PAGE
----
North America has 3 billion fewer birds than it did 50 years ago, and the downward trends continue. Dr. Ellen Ketterson's ABEH-A 401 Special Topics in Avian Conservation: Environmental Change and Resilience will help students comprehend the magnitude of the problem, why it should be of concern, and potential solutions to the problem.
This course can be used toward the Evolutionary/Ecological Perspectives requirement for the Animal Behavior minor. This course meets with BIOL-L 410 and BIOL-Z 620.
An interview with Dr. Ketterson, a Distinguished Professor of Biology and Founding Director of Environmental Resilience Institute, is below.
Why is it important for students to take this course?
Dr. Ketterson: Earth is experiencing its 6th mass extinction, and biodiversity is in steep decline. The potential consequences are alarming, so the time to act is now. Students will learn the dimensions of the problem as seen through a series of perspectives - legal, humanistic, biological, socio-ecological as well as engage in devising solutions.
What knowledge or skills do you hope they gain?
Dr. Ketterson: Students will learn why are birds declining in numbers and diversity and what can we do.They'll also learn about ecology, evolution, and animal behavior as well as how science interacts with policy. Students will engage with why we should care about birds, what ecological services birds provide, what cultural significance they have, and how their status interacts with human well-being.
It’ll give them the opportunity to learn about bird diversity and bird biology and behavior with an emphasis on bird migration, to hear from experts from different fields who have knowledge of birds and are committed to their conservation, and to engage in critical thinking about a wicked problem and seek solutions.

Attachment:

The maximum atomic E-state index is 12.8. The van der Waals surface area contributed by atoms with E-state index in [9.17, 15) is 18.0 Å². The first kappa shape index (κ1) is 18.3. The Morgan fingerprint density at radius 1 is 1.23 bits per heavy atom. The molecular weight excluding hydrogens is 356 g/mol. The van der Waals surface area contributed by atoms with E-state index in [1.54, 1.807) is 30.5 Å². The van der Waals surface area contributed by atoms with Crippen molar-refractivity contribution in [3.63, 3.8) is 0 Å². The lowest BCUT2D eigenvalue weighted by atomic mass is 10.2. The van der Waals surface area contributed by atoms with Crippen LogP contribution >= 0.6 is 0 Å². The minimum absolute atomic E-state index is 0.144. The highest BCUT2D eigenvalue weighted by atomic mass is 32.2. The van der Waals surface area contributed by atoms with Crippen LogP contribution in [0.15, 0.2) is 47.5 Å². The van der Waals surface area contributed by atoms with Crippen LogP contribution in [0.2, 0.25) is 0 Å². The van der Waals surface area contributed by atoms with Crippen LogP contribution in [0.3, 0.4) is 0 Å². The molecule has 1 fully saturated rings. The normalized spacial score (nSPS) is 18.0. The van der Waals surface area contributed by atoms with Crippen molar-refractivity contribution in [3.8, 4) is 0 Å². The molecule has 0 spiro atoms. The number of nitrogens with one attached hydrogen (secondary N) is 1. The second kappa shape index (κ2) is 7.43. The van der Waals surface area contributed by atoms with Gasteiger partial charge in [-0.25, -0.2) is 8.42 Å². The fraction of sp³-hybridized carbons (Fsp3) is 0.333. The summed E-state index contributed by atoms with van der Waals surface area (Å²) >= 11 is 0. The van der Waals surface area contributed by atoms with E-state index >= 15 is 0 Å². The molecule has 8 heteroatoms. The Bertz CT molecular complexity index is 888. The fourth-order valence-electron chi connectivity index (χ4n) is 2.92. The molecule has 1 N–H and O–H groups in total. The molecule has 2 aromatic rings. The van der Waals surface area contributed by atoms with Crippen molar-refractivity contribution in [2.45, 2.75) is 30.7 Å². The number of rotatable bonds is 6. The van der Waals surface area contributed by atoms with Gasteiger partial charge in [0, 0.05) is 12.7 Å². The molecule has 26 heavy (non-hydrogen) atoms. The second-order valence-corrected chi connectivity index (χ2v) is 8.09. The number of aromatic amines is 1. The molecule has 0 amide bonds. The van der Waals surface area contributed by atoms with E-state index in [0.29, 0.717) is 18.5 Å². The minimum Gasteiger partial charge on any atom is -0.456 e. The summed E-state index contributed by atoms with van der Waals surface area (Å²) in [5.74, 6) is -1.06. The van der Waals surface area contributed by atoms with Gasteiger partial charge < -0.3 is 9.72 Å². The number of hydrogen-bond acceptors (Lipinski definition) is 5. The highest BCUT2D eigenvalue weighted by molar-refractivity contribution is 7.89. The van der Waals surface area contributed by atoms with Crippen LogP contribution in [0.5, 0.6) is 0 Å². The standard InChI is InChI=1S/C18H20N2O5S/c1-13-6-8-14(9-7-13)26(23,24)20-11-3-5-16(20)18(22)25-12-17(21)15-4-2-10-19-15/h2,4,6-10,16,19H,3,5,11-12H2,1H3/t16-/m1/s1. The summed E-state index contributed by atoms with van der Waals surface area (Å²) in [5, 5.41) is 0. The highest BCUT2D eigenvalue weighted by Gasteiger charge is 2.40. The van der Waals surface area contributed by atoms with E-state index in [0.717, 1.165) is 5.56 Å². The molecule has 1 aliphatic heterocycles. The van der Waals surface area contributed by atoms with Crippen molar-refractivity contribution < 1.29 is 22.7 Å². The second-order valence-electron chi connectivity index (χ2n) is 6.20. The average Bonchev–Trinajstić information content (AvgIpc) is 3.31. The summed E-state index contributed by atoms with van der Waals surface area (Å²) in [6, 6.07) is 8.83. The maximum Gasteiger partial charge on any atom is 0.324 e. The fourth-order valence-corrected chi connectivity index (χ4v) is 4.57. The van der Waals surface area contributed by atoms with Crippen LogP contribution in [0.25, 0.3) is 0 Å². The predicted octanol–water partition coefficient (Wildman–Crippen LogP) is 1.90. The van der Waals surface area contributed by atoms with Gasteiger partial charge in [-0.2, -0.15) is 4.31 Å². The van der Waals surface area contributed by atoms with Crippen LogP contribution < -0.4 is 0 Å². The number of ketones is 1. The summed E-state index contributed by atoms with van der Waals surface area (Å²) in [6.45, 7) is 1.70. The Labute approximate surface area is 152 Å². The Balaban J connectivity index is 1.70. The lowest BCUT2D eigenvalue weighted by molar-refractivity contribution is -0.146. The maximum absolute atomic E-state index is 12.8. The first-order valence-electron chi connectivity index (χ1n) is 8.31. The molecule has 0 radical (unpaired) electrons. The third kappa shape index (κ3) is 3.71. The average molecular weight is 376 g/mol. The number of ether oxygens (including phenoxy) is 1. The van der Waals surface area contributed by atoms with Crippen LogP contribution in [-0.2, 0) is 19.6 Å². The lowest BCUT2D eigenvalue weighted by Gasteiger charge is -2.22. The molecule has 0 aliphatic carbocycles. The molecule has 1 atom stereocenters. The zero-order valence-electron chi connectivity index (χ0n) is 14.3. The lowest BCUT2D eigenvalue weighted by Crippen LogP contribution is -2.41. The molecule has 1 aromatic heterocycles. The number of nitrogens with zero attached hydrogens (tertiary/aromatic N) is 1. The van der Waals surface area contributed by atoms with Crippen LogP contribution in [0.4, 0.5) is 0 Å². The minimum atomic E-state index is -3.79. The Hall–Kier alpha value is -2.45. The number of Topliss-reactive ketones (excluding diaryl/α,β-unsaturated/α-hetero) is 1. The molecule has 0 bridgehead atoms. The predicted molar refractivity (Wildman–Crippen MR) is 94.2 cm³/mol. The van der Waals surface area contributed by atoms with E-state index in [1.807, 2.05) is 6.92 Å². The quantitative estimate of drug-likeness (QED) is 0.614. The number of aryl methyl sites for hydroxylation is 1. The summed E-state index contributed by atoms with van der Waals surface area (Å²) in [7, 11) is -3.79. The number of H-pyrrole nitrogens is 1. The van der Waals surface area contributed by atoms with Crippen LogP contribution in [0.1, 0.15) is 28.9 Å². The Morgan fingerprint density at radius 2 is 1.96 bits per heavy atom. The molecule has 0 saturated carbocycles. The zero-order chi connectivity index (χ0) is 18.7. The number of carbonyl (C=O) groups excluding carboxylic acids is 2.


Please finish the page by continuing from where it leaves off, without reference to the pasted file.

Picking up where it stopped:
What, to you, is the most interesting aspect of this course? What, if anything, do you learn from teaching it?
Dr. Ketterson: I love birds, everything about them, and I find sharing that feeling along with my knowledge of birds to be very rewarding.
I get to learn the latest information on declines in bird numbers, the latest on bird behavior, and about the extraordinary people who are working actively to preserve birds.
Are there any assignments that you are particularly excited about?
Dr. Ketterson: I hope the students will enjoy the field trip which will introduce them to local birding spots, and I also hope they will be challenged by the problem posed and be motivated to help find solutions. Students will be asked to select a species, a habitat, a geographic region and analyze specific causes of decline (window strikes, cats, pesticides, habitat loss) and potential roads to recovery.
What type of students would you encourage to take this course?
Dr. Ketterson: I hope the class will attract students who want to learn more about birds and to engage with an urgent complex societal problem that does not have easy answers.
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